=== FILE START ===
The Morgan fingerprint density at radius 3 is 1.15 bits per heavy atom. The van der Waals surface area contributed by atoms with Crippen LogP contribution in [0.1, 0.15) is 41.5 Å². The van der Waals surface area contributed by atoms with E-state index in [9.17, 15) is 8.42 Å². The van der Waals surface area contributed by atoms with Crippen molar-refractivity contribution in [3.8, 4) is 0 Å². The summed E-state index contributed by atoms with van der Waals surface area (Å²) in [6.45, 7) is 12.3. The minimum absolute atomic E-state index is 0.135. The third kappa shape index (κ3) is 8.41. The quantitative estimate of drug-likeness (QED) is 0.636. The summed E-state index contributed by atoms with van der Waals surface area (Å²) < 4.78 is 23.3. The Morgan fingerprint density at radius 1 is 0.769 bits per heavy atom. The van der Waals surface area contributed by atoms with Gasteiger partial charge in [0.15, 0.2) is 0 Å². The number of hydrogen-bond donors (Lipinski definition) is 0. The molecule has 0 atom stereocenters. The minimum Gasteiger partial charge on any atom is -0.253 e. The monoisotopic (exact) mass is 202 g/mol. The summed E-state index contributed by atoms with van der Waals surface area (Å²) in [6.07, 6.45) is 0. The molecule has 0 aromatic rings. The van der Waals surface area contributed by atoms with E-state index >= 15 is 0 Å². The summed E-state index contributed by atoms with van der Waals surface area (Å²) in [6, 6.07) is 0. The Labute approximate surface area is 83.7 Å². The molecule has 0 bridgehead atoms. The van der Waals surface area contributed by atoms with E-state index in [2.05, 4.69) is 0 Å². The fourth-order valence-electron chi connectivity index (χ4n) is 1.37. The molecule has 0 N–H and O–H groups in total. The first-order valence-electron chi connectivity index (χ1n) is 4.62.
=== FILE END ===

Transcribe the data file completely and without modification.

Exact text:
The Morgan fingerprint density at radius 3 is 1.15 bits per heavy atom. The van der Waals surface area contributed by atoms with Crippen LogP contribution in [0.1, 0.15) is 41.5 Å². The van der Waals surface area contributed by atoms with E-state index in [9.17, 15) is 8.42 Å². The van der Waals surface area contributed by atoms with Crippen molar-refractivity contribution in [3.8, 4) is 0 Å². The summed E-state index contributed by atoms with van der Waals surface area (Å²) in [6.45, 7) is 12.3. The minimum absolute atomic E-state index is 0.135. The third kappa shape index (κ3) is 8.41. The quantitative estimate of drug-likeness (QED) is 0.636. The summed E-state index contributed by atoms with van der Waals surface area (Å²) < 4.78 is 23.3. The Morgan fingerprint density at radius 1 is 0.769 bits per heavy atom. The van der Waals surface area contributed by atoms with Gasteiger partial charge in [0.15, 0.2) is 0 Å². The number of hydrogen-bond donors (Lipinski definition) is 0. The molecule has 0 atom stereocenters. The minimum Gasteiger partial charge on any atom is -0.253 e. The monoisotopic (exact) mass is 202 g/mol. The summed E-state index contributed by atoms with van der Waals surface area (Å²) in [6.07, 6.45) is 0. The molecule has 0 aromatic rings. The van der Waals surface area contributed by atoms with E-state index >= 15 is 0 Å². The summed E-state index contributed by atoms with van der Waals surface area (Å²) in [6, 6.07) is 0. The Labute approximate surface area is 83.7 Å². The molecule has 0 bridgehead atoms. The van der Waals surface area contributed by atoms with E-state index in [2.05, 4.69) is 0 Å². The fourth-order valence-electron chi connectivity index (χ4n) is 1.37. The molecule has 0 N–H and O–H groups in total. The first-order valence-electron chi connectivity index (χ1n) is 4.62.